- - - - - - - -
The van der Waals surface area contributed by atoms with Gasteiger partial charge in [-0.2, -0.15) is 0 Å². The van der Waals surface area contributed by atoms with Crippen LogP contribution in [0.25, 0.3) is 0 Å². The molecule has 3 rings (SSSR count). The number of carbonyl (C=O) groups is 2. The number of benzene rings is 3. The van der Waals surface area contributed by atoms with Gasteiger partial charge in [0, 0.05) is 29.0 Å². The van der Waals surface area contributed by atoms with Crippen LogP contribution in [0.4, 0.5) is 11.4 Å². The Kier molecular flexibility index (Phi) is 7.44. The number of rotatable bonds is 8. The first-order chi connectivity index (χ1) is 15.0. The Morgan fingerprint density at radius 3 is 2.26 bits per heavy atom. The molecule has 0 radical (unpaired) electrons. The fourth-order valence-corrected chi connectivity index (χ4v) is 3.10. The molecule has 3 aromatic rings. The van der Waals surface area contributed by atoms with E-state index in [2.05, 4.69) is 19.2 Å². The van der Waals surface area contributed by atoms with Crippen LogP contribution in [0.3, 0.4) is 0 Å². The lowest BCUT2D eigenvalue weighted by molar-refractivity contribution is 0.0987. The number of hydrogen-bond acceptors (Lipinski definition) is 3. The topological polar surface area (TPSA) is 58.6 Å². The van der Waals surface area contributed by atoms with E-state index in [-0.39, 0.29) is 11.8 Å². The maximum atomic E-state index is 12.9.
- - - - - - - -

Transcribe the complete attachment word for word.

The van der Waals surface area contributed by atoms with Gasteiger partial charge in [-0.2, -0.15) is 0 Å². The van der Waals surface area contributed by atoms with Crippen LogP contribution in [0.25, 0.3) is 0 Å². The molecule has 3 rings (SSSR count). The number of carbonyl (C=O) groups is 2. The number of benzene rings is 3. The van der Waals surface area contributed by atoms with Gasteiger partial charge in [0, 0.05) is 29.0 Å². The van der Waals surface area contributed by atoms with Crippen LogP contribution in [0.4, 0.5) is 11.4 Å². The Kier molecular flexibility index (Phi) is 7.44. The number of rotatable bonds is 8. The first-order chi connectivity index (χ1) is 15.0. The Morgan fingerprint density at radius 3 is 2.26 bits per heavy atom. The molecule has 0 radical (unpaired) electrons. The fourth-order valence-corrected chi connectivity index (χ4v) is 3.10. The molecule has 3 aromatic rings. The van der Waals surface area contributed by atoms with E-state index in [2.05, 4.69) is 19.2 Å². The van der Waals surface area contributed by atoms with Crippen LogP contribution in [0.3, 0.4) is 0 Å². The lowest BCUT2D eigenvalue weighted by molar-refractivity contribution is 0.0987. The number of hydrogen-bond acceptors (Lipinski definition) is 3. The topological polar surface area (TPSA) is 58.6 Å². The van der Waals surface area contributed by atoms with E-state index in [-0.39, 0.29) is 11.8 Å². The maximum atomic E-state index is 12.9.